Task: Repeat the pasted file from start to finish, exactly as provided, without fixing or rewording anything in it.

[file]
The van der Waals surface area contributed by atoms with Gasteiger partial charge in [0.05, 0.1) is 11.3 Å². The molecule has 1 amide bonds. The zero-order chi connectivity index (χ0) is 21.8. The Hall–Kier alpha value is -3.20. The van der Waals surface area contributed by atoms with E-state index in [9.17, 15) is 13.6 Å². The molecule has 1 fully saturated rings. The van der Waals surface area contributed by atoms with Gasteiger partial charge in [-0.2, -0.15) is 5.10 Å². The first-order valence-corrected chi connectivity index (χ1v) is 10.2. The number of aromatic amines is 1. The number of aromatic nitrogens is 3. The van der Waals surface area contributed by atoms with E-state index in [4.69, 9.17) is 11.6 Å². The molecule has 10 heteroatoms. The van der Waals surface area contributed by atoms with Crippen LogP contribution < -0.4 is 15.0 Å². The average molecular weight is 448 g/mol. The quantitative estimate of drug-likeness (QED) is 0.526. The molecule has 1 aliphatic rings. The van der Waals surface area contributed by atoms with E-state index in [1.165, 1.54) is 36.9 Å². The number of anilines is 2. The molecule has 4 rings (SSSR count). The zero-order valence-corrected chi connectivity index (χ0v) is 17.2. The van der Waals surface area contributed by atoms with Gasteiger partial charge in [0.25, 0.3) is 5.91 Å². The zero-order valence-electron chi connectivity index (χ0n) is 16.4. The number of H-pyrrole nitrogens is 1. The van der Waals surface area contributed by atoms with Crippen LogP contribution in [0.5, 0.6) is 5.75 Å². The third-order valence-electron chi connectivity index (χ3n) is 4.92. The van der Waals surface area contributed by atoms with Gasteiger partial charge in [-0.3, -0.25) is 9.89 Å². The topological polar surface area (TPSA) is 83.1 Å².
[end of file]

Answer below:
The van der Waals surface area contributed by atoms with Gasteiger partial charge in [0.05, 0.1) is 11.3 Å². The molecule has 1 amide bonds. The zero-order chi connectivity index (χ0) is 21.8. The Hall–Kier alpha value is -3.20. The van der Waals surface area contributed by atoms with E-state index in [9.17, 15) is 13.6 Å². The molecule has 1 fully saturated rings. The van der Waals surface area contributed by atoms with Gasteiger partial charge in [-0.2, -0.15) is 5.10 Å². The first-order valence-corrected chi connectivity index (χ1v) is 10.2. The number of aromatic amines is 1. The number of aromatic nitrogens is 3. The van der Waals surface area contributed by atoms with E-state index in [4.69, 9.17) is 11.6 Å². The molecule has 10 heteroatoms. The van der Waals surface area contributed by atoms with Crippen LogP contribution < -0.4 is 15.0 Å². The average molecular weight is 448 g/mol. The quantitative estimate of drug-likeness (QED) is 0.526. The molecule has 1 aliphatic rings. The van der Waals surface area contributed by atoms with E-state index in [1.165, 1.54) is 36.9 Å². The number of anilines is 2. The molecule has 4 rings (SSSR count). The zero-order valence-corrected chi connectivity index (χ0v) is 17.2. The van der Waals surface area contributed by atoms with Gasteiger partial charge in [0.25, 0.3) is 5.91 Å². The zero-order valence-electron chi connectivity index (χ0n) is 16.4. The number of H-pyrrole nitrogens is 1. The van der Waals surface area contributed by atoms with Crippen LogP contribution in [0.5, 0.6) is 5.75 Å². The third-order valence-electron chi connectivity index (χ3n) is 4.92. The van der Waals surface area contributed by atoms with Gasteiger partial charge in [-0.3, -0.25) is 9.89 Å². The topological polar surface area (TPSA) is 83.1 Å².